Twente links talent, knowledge and money during The Future of High Tech

Creating a car that drives on Snicker bars is not a problem for the students of the University of Twente (UT). Neither is entrepreneurship, being the most entrepreneurial university of the Netherlands. But if we truly want to solve the grand challenges of our time, in areas such as security, IT and healthcare, we need to link all the relevant dots. “Universities are key players in our ecosystem of innovation”, UT president Victor van der Chijs said during the opening of The Future of High Tech, on the second day of StartupFest Europe. “This is the place where talent, knowledge and money come together.”

This article was made possible by the University of Twente, Saxion, Kennispark Twente and Technologie Kring Twente, partners of The Future of High Tech.

These three elements are the drivers of innovation, UT emphasized. The Future of High Tech therefore represented forging connections, both through one-on-one meetings with industry leaders, sessions about verticals like healthcare, energy, internet and water and keynotes from several experts speakers, including serial entrepreneur and author of The Long Tail, Chris Anderson.

Universities have the power to combine the necessary elements in innovation. Eric Scmidt of Google’s Alphabet therefore also stipulated on the need to invest in knowledge and in tech universities in general during the opening of StartupFest. “High tech makes the future”, Van der Chijs agreed with Schmidt. “That is why all of our students are engaged with it, just as much as they are engaged with entrepreneurship.”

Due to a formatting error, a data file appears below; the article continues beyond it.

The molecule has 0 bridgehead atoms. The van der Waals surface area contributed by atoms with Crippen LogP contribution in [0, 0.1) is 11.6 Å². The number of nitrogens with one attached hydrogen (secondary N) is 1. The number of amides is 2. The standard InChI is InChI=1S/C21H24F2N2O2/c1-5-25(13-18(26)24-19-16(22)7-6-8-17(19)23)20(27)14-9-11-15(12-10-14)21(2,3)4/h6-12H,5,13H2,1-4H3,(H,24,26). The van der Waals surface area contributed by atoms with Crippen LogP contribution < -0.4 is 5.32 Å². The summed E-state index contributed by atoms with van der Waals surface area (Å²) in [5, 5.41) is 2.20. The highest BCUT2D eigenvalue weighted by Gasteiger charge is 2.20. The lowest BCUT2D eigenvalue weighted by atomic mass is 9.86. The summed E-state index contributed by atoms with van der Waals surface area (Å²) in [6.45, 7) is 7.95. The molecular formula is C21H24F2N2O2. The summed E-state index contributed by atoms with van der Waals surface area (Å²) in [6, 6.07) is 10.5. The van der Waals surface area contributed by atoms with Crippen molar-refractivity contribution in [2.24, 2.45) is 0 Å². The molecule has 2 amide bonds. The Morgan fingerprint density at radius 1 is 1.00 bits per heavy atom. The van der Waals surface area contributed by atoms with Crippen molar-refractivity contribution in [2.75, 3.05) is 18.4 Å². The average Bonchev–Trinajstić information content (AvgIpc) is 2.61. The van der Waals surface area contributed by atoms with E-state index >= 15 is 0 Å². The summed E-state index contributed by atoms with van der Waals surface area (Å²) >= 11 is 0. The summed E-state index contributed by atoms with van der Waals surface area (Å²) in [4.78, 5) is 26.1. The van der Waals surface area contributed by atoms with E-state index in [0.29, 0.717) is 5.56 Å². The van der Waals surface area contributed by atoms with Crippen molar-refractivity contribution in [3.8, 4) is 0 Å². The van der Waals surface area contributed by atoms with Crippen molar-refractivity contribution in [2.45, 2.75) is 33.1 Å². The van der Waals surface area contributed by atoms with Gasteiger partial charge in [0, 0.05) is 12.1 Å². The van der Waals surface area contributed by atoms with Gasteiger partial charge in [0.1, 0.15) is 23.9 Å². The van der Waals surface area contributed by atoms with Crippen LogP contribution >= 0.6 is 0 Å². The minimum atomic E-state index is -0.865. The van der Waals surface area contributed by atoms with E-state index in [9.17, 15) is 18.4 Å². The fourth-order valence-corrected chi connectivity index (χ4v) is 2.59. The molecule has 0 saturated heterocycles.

Enschede and the UT have numerous promising tech startups, including Internet of Things startup Undagrid‏ and football data company Scisports. They also believe to have enough entrepreneurial talent, as both the TU and local Saxion Hogeschool are good for around 900 startups these days. “One each week”, says Van der Chijs.

Money

Then money comes into play. In 2014, the Cottonwood Technology Fund (CTF) settled comfortably in the Twente region. General manager Ray Quintana, told StartupJuncture earlier he found the startup climate in Twente impressive for such a small region. So money for startups seems sorted out as well in the region.

On top of that, Eddy van Hijum, deputy governor of the province of Overijssel, announced he had just brought a proposal to the region’s leadership in order to secure another 9 million euro to keep Twente as innovative as possible.

“Startups and corporations validate science”, prince Constantijn, also present in Enschede, said. “Without them, it would just stay knowledge.” To keep connecting those dots of innovation is therefore not only necessary for the University of Twente to stay on top of its game, it’s also necessary for all universities in The Netherlands.

This article is published at StartupJuncture.com

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